7. Fountain Pen


The fountain pen was born out of sheer exasperation! In 1884, Lewis Edson Waterman, an insurance salesman, won an important contract from several rivals. When the client was about to sign in the contract, ink spattered on it. When Waterman went to get a new form, one of his rivals moved in and finished the sale.

Waterman designed the first fountain pen—the forerunner of the modern fountain pens. He used the principle of capillary action. This is the principle by which the sap rises in the plants, defying gravitational attraction!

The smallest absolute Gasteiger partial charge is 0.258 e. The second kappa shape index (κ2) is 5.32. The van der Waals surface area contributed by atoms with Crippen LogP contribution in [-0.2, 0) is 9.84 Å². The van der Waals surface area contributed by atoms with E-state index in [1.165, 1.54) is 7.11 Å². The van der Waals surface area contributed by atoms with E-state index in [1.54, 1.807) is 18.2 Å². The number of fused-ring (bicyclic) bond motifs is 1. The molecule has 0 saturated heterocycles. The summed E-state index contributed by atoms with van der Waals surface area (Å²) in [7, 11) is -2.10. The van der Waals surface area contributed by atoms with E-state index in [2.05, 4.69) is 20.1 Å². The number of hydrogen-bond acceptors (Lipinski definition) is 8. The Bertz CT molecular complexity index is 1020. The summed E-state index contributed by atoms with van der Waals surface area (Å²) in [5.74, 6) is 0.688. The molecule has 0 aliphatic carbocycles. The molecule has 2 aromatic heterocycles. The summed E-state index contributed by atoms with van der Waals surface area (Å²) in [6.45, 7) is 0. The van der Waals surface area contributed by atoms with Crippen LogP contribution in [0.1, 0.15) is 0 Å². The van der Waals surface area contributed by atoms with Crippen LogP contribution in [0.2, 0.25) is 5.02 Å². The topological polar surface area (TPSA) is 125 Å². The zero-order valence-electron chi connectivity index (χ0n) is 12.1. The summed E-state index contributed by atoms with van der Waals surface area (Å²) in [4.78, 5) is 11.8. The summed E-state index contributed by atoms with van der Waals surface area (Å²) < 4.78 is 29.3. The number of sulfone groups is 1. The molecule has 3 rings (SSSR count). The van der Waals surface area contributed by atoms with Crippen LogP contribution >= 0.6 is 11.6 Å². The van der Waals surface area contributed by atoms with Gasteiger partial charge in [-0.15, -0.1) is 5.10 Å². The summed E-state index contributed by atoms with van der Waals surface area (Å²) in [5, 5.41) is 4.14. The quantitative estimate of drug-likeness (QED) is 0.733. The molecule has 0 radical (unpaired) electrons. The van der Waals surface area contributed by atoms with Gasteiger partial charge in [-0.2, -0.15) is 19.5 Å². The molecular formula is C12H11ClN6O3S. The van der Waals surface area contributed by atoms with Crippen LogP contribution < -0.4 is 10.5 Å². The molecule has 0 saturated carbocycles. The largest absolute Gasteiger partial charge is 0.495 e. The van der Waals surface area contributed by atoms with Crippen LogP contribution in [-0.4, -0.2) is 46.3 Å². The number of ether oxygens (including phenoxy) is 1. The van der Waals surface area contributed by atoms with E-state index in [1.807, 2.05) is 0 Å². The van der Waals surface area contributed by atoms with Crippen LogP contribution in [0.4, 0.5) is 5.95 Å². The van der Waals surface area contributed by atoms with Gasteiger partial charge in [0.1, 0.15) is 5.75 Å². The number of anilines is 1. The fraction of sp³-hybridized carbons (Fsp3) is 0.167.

In a piece of hard rubber, which linked the nib and the reservoir of ink, Waterman cut a hair-thin channel. This allowed the air into the ink chamber, keeping the pressures inside and outside, in balance. But when the nib was pressed on the paper, ink leaked from the reservoir through the nib, enabling person to write.

At first ink fillers were used to fill the pen’s reservoir. Later flexible rubber sacks were introduced. These can suck in the ink when dipped into the bottle, after squeezing out the air inside them,

Ancient Egyptians used a simple reed stem filled with ink and a copper nib. Roman used quill pens and also made bamboo pens which could carry a reservoir of ink.

The word “fountain pen” was first used in 17th century, to denote that the pen had a reservoir of ink in it.

Visalakshi Ramani

8 Responses to 7. Fountain Pen

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